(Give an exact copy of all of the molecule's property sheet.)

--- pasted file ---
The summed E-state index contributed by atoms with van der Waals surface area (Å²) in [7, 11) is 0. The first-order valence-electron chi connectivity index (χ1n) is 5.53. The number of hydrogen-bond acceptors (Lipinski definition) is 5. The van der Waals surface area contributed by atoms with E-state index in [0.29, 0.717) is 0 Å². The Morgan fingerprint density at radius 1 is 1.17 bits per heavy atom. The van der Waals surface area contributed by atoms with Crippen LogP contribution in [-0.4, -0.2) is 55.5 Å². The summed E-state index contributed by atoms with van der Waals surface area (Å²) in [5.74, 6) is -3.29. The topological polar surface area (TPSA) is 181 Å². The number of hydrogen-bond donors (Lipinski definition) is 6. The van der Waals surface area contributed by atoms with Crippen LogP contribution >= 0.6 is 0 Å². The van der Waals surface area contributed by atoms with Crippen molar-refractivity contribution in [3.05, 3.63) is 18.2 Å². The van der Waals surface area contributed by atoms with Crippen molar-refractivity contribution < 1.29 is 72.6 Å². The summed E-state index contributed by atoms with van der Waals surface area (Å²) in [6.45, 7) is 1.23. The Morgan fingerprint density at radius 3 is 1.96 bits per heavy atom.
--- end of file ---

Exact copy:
The summed E-state index contributed by atoms with van der Waals surface area (Å²) in [7, 11) is 0. The first-order valence-electron chi connectivity index (χ1n) is 5.53. The number of hydrogen-bond acceptors (Lipinski definition) is 5. The van der Waals surface area contributed by atoms with E-state index in [0.29, 0.717) is 0 Å². The Morgan fingerprint density at radius 1 is 1.17 bits per heavy atom. The van der Waals surface area contributed by atoms with Crippen LogP contribution in [-0.4, -0.2) is 55.5 Å². The summed E-state index contributed by atoms with van der Waals surface area (Å²) in [5.74, 6) is -3.29. The topological polar surface area (TPSA) is 181 Å². The number of hydrogen-bond donors (Lipinski definition) is 6. The van der Waals surface area contributed by atoms with Crippen LogP contribution >= 0.6 is 0 Å². The van der Waals surface area contributed by atoms with Crippen molar-refractivity contribution in [3.05, 3.63) is 18.2 Å². The van der Waals surface area contributed by atoms with Crippen molar-refractivity contribution < 1.29 is 72.6 Å². The summed E-state index contributed by atoms with van der Waals surface area (Å²) in [6.45, 7) is 1.23. The Morgan fingerprint density at radius 3 is 1.96 bits per heavy atom.